Tactile sign-language interpreters are often requested by deaf-blind audience members. It is even more important to follow the guidelines above for sign-language interpreters, but to go even more slowly and have less cluttered slides. The tactile sign-language interpreter is not only interpreting what you are saying, but also describing the visuals on the slides.
Real-time captioning is another request that can be made by deaf audience members. Such requests are typically satisfied by using a professional captionist, who in real time creates a written transcript of what is said. The transcript could be broadcast on a screen for everyone to see, or on an individual’s laptop display. In the not-too-distant future, automated or crowdsourced speech-to-text may replace professional captionists. Regardless of how real-time captioning is done, it is important to note that a deaf audience member can focus on only one thing at a time: the captions, the speaker, or the slides. Again, there is a slight delay in transforming speech to text. This means that the same principles applicable to sign-language translation also apply to real-time captioning.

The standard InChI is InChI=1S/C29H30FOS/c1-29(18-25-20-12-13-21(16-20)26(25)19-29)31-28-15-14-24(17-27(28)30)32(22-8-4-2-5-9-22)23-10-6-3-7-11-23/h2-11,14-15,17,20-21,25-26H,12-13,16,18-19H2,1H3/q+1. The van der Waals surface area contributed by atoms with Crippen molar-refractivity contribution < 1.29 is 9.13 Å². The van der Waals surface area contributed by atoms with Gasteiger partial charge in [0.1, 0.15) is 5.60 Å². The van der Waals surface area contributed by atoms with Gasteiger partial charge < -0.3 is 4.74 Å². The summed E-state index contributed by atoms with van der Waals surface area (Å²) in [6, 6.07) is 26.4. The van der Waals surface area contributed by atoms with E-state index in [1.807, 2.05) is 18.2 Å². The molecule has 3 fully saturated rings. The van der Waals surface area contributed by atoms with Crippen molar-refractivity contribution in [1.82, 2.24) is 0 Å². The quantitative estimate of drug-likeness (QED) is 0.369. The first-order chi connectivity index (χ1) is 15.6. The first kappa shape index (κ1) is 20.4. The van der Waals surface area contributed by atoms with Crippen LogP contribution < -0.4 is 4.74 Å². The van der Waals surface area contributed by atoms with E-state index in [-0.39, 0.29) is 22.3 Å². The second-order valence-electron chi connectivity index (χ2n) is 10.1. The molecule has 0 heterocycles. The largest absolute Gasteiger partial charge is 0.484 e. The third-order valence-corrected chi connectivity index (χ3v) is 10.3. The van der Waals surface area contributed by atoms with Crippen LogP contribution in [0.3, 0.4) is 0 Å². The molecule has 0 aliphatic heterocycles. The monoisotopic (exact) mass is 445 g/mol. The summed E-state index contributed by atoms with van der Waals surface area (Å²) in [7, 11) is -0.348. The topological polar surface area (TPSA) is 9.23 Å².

How the speaker connects with the audience makes people want to listen, so it is paramount that the speaker know who the listeners are.
Telepresence robots may be requested by members who wish to remotely attend a conference. Most often, a Beam telepresence robot is used; the attendee can personalize the robot to wear a badge and other accessories. With the robot, the attendee can navigate the conference and participate in the audience. The person may be following along with slides on their own computer. Speak clearly and somewhat slowly so this kind of attendee can follow along.
Advance materials may be requested by blind or low-vision audience members. A speaker may be asked to provide an advance copy of the talk in an accessible format. Fortunately, PowerPoint and some other systems support accessibility such as alternative text for images. The notes section of each slide can be used to provide textual descriptions as well. In the future, it may be possible for the slides to be automatically described rather than having the author add annotations in the notes section. Sign-language interpreters and captionists can also benefit by having copies of the presentation slides ahead of time.